Today is the day!
Chelsea and I came in to plug in the final video and make sure everything was perfect before practicing and finalising the speech. We were happy with the work overall and all of the components worked well to convey the story we are trying to tell.
The speech was a nice and presise way to summerise our semesters work, so we were able to remember our process and how we got from our begining idea of a genre study of tech noir to the climate change installation work we had at the end. We were also reminded by all the works that influenced us (especially Olafur Eliasson, Hayden Fowler and Chris Wainwright) and how their works specifically influenced our choices in using the ice, the distopian setting for our original idea and the red light.
We were also able to talk about the choice of the sound, for both a performance tactic (to bring the audience over so they can interact with the clock) but also as the reasoning for white noise is caused interference, which encapsulates the entire backbone of our piece which the two of us loved. We also talked about why we decided to use a time lapse rather than a real time video (it was more engaging) and why the clock was used (it filled in our missing peace for a physical thing in the space, but the flipping also shows time passing at a fast rate, similarly to the ice melting; they are both metaphors for global warming)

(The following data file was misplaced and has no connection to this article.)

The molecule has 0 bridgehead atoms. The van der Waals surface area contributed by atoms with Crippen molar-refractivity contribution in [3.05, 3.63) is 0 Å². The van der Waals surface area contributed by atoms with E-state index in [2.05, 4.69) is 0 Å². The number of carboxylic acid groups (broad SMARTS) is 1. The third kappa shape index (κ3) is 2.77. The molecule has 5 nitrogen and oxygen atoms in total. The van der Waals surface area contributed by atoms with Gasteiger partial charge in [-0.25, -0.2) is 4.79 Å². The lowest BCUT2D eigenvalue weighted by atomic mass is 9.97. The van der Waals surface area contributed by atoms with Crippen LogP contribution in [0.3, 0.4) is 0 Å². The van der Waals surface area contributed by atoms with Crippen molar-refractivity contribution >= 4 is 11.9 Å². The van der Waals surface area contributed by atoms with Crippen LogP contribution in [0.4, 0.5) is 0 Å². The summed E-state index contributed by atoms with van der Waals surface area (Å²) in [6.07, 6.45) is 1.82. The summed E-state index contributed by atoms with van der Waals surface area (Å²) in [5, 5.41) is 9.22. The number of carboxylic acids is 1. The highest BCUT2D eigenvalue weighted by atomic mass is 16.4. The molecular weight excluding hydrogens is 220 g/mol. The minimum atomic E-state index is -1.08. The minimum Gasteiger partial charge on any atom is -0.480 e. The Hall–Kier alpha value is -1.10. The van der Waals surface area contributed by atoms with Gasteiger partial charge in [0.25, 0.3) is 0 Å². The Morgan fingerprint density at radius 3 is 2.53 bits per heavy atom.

Both Jo and Mat were pleased with the work and only had a few things to nitpick on or change. They liked the time lapse, but thought that the videos should be longer, and perhaps they shouldn’t ‘come back’ after melting, which we immediately agreed upon after Mat pointed out that it takes away from the meaning of the piece. They also suggested maybe extending the time lapse to around 20 minutes rather than 25 seconds to show the passing of time more slowly, and it might be beneficial to use to use a few different videos rather than just the one. Both Chelsea and I thought that these were solid critiques. Jo and Mat both want us to try and connect an Arduino to the computer so that when the audience comes close to the projection, the ice melted faster. This is an idea that we had talked about wanting to try and achieve, but we talked to Glenn and he seems to think that the amount of coding required for this is too hard for the two of us to do in the week and a half before Grad Show, and we aren’t using a computer anymore, were using a blu-ray player.
They also suggested the placement of the clock could be different as the sensor on the clock isn’t strong enough to pick up anything further away than 1 metre. Mat suggested that we place it on a coffee table, so that we moved it off the plinth and it looked less like a “History museum exhibit” Chelsea and I were talking about this afterwards and we still haven’t figured out a different place, so we will have to work on it.
We were also told to perhaps light where the audience would stand, which Chelsea and I were hitting ourselves over as it is such a small detail but such a needed addition to the work.
We took all these comments in and immediately began discussing how we could change it for the Grad Show. Overall, Chelsea and I are incredibly happy with what we ave achieved over the past semester, and are excited to perfect it even more for the Grad Show!